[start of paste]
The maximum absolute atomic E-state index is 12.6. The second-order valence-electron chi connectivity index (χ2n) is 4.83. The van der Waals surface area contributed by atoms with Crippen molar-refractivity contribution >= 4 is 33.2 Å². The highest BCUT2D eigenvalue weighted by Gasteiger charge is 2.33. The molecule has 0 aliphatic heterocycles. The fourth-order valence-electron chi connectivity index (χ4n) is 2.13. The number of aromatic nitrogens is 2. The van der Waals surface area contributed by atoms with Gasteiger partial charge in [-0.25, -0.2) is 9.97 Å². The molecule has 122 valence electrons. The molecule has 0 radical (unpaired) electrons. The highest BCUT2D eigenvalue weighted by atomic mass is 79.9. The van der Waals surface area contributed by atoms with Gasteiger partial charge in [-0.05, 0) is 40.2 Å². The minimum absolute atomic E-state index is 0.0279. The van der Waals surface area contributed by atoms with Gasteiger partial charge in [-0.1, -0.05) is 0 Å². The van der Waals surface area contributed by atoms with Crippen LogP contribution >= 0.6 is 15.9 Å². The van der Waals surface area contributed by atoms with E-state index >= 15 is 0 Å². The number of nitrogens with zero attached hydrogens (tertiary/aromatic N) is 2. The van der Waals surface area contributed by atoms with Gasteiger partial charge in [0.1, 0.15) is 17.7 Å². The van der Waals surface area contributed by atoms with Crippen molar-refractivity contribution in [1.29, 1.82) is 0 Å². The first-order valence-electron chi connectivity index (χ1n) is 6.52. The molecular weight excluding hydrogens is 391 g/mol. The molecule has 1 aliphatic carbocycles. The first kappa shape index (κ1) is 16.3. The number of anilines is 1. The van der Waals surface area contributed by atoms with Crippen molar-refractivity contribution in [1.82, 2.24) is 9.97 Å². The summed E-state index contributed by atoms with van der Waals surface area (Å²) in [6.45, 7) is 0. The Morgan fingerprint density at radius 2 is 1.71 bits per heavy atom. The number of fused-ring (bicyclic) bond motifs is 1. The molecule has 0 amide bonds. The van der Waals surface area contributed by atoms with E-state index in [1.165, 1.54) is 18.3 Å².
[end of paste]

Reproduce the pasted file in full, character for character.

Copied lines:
The maximum absolute atomic E-state index is 12.6. The second-order valence-electron chi connectivity index (χ2n) is 4.83. The van der Waals surface area contributed by atoms with Crippen molar-refractivity contribution >= 4 is 33.2 Å². The highest BCUT2D eigenvalue weighted by Gasteiger charge is 2.33. The molecule has 0 aliphatic heterocycles. The fourth-order valence-electron chi connectivity index (χ4n) is 2.13. The number of aromatic nitrogens is 2. The van der Waals surface area contributed by atoms with Gasteiger partial charge in [-0.25, -0.2) is 9.97 Å². The molecule has 122 valence electrons. The molecule has 0 radical (unpaired) electrons. The highest BCUT2D eigenvalue weighted by atomic mass is 79.9. The van der Waals surface area contributed by atoms with Gasteiger partial charge in [-0.05, 0) is 40.2 Å². The minimum absolute atomic E-state index is 0.0279. The van der Waals surface area contributed by atoms with Gasteiger partial charge in [-0.1, -0.05) is 0 Å². The van der Waals surface area contributed by atoms with Crippen LogP contribution >= 0.6 is 15.9 Å². The van der Waals surface area contributed by atoms with E-state index >= 15 is 0 Å². The number of nitrogens with zero attached hydrogens (tertiary/aromatic N) is 2. The van der Waals surface area contributed by atoms with Gasteiger partial charge in [0.1, 0.15) is 17.7 Å². The van der Waals surface area contributed by atoms with Crippen molar-refractivity contribution in [1.29, 1.82) is 0 Å². The first-order valence-electron chi connectivity index (χ1n) is 6.52. The molecular weight excluding hydrogens is 391 g/mol. The molecule has 1 aliphatic carbocycles. The first kappa shape index (κ1) is 16.3. The number of anilines is 1. The van der Waals surface area contributed by atoms with Crippen molar-refractivity contribution in [1.82, 2.24) is 9.97 Å². The summed E-state index contributed by atoms with van der Waals surface area (Å²) in [6.45, 7) is 0. The Morgan fingerprint density at radius 2 is 1.71 bits per heavy atom. The number of fused-ring (bicyclic) bond motifs is 1. The molecule has 0 amide bonds. The van der Waals surface area contributed by atoms with E-state index in [1.165, 1.54) is 18.3 Å².